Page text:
Dodd's Banking Bill Doesn't Do Enough, Many Experts Say

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When Congress returns next week, financial reform will finally headline the agenda.

Taxpayers have been laden with huge debt burdens to rescue the banks and protect the soundness of the financial system. Wall Street banks have lately enjoyed improved earnings and big share gains. But the causes of the credit meltdown have still not been addressed.

The bill from Senate Banking Committee Chairman Christopher Dodd, D-Conn., offers more than 1,300 pages worth of fixes. But length and complexity do not ensure effectiveness.

Derivatives, bank capital and leverage rules, and asset securitization were three root causes of the crisis. Several experts, including Matthew Richardson, professor of finance at the NYU Stern School of Business, question whether the Dodd bill would deal with these issues effectively enough to avert another costly crisis.

Read the full article from Investor's Business Daily with Richardson's comments.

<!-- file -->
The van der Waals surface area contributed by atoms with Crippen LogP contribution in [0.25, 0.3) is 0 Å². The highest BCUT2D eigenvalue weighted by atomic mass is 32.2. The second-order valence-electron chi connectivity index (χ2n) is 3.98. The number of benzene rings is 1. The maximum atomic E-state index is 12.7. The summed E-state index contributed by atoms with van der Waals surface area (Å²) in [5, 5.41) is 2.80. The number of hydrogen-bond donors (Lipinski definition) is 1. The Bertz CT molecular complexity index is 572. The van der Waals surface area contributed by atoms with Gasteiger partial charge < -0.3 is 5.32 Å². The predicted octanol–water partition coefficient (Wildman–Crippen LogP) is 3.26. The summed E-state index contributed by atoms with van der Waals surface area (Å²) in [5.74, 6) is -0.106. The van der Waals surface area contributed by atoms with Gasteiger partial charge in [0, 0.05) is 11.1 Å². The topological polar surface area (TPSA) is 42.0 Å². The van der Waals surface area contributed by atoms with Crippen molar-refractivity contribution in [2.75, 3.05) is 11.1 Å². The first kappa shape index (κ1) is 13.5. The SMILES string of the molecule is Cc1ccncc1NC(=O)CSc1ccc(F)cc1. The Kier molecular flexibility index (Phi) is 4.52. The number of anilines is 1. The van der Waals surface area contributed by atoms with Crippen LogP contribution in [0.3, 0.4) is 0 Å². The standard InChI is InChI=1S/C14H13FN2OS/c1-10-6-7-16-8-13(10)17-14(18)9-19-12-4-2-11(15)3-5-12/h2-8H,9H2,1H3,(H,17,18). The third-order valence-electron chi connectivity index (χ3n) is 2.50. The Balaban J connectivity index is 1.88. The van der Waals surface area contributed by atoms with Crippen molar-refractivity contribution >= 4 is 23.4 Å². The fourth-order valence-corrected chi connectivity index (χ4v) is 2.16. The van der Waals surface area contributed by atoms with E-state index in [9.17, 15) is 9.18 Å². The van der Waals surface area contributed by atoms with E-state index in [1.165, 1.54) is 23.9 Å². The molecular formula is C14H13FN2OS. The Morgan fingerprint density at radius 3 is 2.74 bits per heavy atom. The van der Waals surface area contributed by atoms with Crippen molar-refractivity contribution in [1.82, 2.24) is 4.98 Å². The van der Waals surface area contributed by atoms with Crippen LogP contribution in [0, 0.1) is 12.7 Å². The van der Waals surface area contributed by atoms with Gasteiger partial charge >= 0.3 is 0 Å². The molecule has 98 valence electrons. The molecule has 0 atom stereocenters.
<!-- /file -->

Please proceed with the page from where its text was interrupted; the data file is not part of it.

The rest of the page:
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About RegulatingWallStreet.com

The Dodd-Frank Act, signed into law in July 2010, represented the most significant and controversial overhaul of the U.S. financial regulatory system since the Great Depression. Forty NYU Stern faculty, including editors Viral V. Acharya, Thomas F. Cooley, Matthew P. Richardson, and Ingo Walter, provide a definitive analysis of the Act, expose key flaws and propose solutions to inform the rules’ adoption by regulators, in a new book, Regulating Wall Street: The Dodd-Frank Act and the New Architecture of Global Finance (Wiley, November 2010).

About Restoring Financial Stability

Previously, many of these faculty developed 18 independent policy papers offering market-focused solutions to the financial crisis, which were published in a book, Restoring Financial Stability: How to Repair a Failed System (Wiley, March 2009).

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